Indian Head businesses visited by trolley riders
More than 30 artists, crafters, businesses participated
Heads turned and faces lit up Tuesday as people watched the Indian Head trolley transport local shoppers to business locations throughout the town. The rainy, unusual- ly warm day didn’t hold off the vendors from showcasing their goods.
The Indian Head Business Association and the Town of Indian Head sponsored the fifth annual Up on the Hill and Through the Town Business Open House and Vendor Expo from 11 a.m.-5 p.m. Nov. 29. Visitors had the opportunity to be picked up and dropped off by the trolley as they stopped by each business to shop and meet more than 30 participating artists, crafters and businesses.
“Our trolley doesn’t come out very often and the Indian Head Business Association thought it would be fantastic if we could showcase the trol- ley but also have it drop people off,” said Pam Hundley, co-owner of Dale’s Smokehouse and co-chair of the business associa- tion. “Everybody loves riding the trolley. You just don’t get a chance to ride a trolley very often.”
Vendors from all over Charles County were able to set up shop in- side any of the business locations involved, free of charge. Participants were welcomed with refreshments, games, priz- es and raffle tickets for a chance to win a basket of goodies. Visitors also donated non-perishable food items to support N.E.T.S. (Neighbors Eager to Serve) before visiting Santa Claus at The Moose Lodge and meeting the Chick-fil-A cow.
“Five years ago the business association was looking for ways to bring business and the public together, so a few busi- ness owners came together and decided to have a Christmas get-together including local vendors to showcase what they have,” Hundley said. “The purpose of the event is to let people know about all of these vendors that live within our community. The talents that they have and the homemade crafts are unbelievable.”
Hundley said people have “tunnel vision” as they drive through Indian Head and travelers don’t even notice the business- es on each side of Route 210. However, during the annual Up on the Hill and Through the Town event locals get a chance to stop and meet business own- ers and their staff.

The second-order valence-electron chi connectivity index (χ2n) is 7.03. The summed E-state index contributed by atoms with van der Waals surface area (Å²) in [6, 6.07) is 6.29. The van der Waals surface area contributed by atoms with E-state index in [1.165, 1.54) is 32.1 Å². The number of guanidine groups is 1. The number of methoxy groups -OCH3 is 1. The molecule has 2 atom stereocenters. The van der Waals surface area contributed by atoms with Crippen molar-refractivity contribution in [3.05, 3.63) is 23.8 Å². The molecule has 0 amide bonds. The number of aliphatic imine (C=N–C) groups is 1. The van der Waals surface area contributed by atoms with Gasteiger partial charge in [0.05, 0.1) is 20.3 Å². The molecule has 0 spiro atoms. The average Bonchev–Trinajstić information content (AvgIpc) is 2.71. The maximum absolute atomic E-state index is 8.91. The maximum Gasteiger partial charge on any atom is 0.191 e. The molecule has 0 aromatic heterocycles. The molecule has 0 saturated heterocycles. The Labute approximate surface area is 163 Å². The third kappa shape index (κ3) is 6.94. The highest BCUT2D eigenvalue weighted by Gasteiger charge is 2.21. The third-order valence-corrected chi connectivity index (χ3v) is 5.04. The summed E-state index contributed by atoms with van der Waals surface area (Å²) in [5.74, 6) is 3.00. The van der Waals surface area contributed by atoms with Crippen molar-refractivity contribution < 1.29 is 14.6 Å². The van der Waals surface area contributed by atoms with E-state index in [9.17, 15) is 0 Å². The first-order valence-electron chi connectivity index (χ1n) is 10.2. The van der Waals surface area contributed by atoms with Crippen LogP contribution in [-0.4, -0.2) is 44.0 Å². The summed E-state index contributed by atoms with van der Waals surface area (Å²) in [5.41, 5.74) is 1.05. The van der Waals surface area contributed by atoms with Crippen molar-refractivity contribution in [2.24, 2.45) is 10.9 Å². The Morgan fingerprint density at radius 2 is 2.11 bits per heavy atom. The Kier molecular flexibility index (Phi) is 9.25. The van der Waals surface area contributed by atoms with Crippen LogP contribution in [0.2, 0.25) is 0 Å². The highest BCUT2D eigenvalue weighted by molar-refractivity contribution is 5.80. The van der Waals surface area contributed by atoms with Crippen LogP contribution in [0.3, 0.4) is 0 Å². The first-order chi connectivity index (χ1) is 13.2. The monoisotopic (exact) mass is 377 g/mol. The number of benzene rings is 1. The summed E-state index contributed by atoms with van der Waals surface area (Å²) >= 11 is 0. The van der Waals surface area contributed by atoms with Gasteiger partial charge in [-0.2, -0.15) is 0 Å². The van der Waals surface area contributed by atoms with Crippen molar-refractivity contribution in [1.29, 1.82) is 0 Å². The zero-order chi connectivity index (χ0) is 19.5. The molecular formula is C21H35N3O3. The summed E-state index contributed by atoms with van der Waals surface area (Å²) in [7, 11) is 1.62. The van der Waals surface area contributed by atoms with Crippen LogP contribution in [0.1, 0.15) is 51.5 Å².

“Our town is at the end of the road,” said Sue Mc- Cormick, owner of Hilltop Salon & Tanning. “We have lost a lot of businesses, but we are alive. The ones that are [still here are] thriving and people forget that we are here. Instead, many people go to La Plata or Waldorf to do all of their shopping. So we’re trying to make sure people know we’re here and know that Indian Head is still alive.”
Hundley said normally they have 10 business locations to hold vendors, but this year eight businesses participated.
McCormick said the event didn’t have the best turnout, but all of the businesses came together as a community for this fun joint event.
“It’s a warm event that makes you feel good about the town,” Hundley said. “You have a new respect for everybody and it’s just really nice.”
Donna Cobb, owner of The Flower Basket, said the event did draw in vendors and new faces who aren’t normally in the Indian Head area. Cobb’s floral business, which she describes as a personalized, friendly shop in town, has been open for five years.
“If people came to Indian Head and actually spent some time here, although we are so close to bigger areas, we do have that small town feel and everyone is willing to help each other,” Cobb said. “I think the event is a good thing for the town and I would love to see it continue. I hope to see more businesses come in and realize that Indian Head is not just the end of the road. Our mayor, he’s great. He checks on all the businesses once a month and he’s working hard to bring Indian Head back to life.”
The floral shop is right next to Michelle’s Cakes, where locals with a sweet tooth can find tasty cupcakes and treats.
The Indian Head Moose Lodge 1712 was busy spreading Christmas cheer with an early visit from Santa Claus. The Lodge’s John Carlson said the event had a steady flow of people which allowed his staff to raise awareness of the lodge and its weekly activities.
“We saw a lot of faces and there’s a lot of people who don’t know the Indi- an Head Moose Lodge is in this neighborhood or where it is,” Carlson said. “We like to get involved with the town and the event gets people out to see what we’re about, and the residents see what’s available to the community. This is our third year participating and if they do it again next year, we will participate in it again.”
Local vendor Brenda Hayes, owner of One Horse Farm, sells some of her apple butter, peanut brittle and other goods to Mayor Brandon Paulin at Dale’s Smokehouse in Indian Head.
Donna Cobb, owner of The Flower Basket, prepares a flower arrangement order during the Business Open House & Vendor Expo held on Nov. 29 in Indian Head.
On Nov. 29, the Indian Head trolley drove visitors and shoppers to various business locations throughout the town.